The game changing technology of 3D printing (a form of additive manufacturing – the creation of 3D objects by adding layer upon layer of materials) is becoming mainstream in our modern society. It has now entered our homes so that what was once a technology only available to large organisations and researchers is now available to hobbyists and smaller companies alike. You can easily pick up a 3D printer at your local Officeworks for under $1,000.
You may be surprised to know that this form of manufacturing is not a recent innovation. The first 3D printing related patents were granted in the 1980s. As early as 1981, Hideo Kodama of the Nagoya Municipal Industrial Research Institute published his account of a functional rapid prototyping system using photopolymers. In 1986, Charles “Chuck” Hull patented the stereolithography apparatus and 3D printing became even more visible in the late 1980s.
But it wasn’t until the mid-1990s that 3D printing gained traction – even as it was still working out the bugs. Eventually, improvements in technology, lower price points, and the introduction of consumer models led to the proliferation of 3D printers we see today.
The recent speed of this development (coinciding with the expiry of some of the core patents) has led to exciting applications of this technology across the fashion, medical, construction, aerospace, food, automotive and spare part industries.
To give a general idea about how it all works, a 3D Printer can convert an electronic 3D model file (usually originating from a computer-aided design, commonly referred to as a CAD) into a physical 3D object. The 3D printer follows the instructions in the 3D model file to ‘print’ the object using a variety of techniques in a variety of materials (eg resins, steel, polyamide, ceramics, titanium or silver). These techniques typically involve the printer head releasing tiny squirts of liquefied materials on top of one another, built up layer by layer until the final product is created.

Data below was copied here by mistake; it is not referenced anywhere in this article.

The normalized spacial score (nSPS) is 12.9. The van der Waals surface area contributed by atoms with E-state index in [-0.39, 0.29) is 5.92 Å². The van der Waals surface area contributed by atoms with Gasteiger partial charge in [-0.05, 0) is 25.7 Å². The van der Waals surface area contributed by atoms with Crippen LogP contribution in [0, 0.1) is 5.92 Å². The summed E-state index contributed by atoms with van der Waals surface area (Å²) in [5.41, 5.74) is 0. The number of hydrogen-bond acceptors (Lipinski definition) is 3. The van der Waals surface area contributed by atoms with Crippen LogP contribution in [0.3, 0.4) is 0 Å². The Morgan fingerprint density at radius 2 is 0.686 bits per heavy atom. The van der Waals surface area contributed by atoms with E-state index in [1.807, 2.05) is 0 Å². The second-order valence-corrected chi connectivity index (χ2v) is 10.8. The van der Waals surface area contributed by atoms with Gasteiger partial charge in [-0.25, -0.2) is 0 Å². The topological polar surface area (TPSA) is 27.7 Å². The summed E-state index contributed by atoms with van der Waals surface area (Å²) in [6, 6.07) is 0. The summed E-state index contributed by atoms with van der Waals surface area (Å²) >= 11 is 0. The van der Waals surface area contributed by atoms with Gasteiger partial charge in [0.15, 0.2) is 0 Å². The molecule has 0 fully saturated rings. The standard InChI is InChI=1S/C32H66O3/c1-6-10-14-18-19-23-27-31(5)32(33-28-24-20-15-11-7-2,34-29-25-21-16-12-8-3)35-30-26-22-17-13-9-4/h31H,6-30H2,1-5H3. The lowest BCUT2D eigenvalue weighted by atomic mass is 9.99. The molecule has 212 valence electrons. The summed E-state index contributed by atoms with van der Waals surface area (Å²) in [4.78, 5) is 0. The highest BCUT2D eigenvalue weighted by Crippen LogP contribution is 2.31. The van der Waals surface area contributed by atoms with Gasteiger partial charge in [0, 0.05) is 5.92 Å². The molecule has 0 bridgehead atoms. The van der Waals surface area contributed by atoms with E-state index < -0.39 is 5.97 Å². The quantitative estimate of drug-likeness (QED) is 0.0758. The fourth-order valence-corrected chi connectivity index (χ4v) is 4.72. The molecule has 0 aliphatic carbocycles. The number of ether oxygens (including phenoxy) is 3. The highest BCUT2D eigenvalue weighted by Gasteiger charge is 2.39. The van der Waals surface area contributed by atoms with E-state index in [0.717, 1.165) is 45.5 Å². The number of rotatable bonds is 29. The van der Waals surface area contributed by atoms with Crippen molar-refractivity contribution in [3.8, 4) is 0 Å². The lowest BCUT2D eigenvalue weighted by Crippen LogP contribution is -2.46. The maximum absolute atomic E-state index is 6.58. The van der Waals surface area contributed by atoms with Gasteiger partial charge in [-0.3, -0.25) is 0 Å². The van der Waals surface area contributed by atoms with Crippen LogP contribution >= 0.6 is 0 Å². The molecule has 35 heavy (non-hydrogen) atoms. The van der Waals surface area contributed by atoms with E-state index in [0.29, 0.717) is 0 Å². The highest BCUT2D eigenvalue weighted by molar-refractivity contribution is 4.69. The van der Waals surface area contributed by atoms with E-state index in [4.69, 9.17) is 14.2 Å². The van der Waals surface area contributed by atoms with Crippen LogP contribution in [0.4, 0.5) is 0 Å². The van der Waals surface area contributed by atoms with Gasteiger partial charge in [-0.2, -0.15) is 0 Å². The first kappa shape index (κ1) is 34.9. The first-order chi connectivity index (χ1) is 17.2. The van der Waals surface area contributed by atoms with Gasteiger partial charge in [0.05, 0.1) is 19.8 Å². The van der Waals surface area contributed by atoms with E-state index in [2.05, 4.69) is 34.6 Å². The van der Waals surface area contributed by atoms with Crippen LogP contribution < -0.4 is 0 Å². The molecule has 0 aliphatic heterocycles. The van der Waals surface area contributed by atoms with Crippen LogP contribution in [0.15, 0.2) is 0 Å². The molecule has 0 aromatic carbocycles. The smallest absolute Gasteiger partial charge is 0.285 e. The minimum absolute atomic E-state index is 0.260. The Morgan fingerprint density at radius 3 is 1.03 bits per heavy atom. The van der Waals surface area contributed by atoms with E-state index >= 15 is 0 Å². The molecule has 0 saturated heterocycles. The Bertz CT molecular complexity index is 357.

Alternatively, you can create a 3D model file by scanning a physical object using a 3D scanner. These files can then be converted to formats which are readable and printable by 3D printers, to replicate the originally scanned object.
The advantages to be gained from 3D printing are numerous. Prototypes required during the design and innovation process can be more cheaply and efficiently manufactured. This encourages and fosters creative and new designs to be explored by companies globally. Companies can more readily individualise products to meet the market’s increasing need for customisation and personalisation.
3D printing will dramatically affect the logistics industry by disrupting the supply chain and the need for warehousing and transport of a product which a customer can manufacture themselves. This creates efficiencies for businesses. For example, where once the harvesting of a crop might come to a grinding halt for a few weeks until a spare part for the harvester could be replaced (resulting in significant losses), today’s wheat farmer can order the 3D model file for the spare part online from the harvester manufacturer for a fee and print the spare part at his farm using his own 3D printer on the very same day.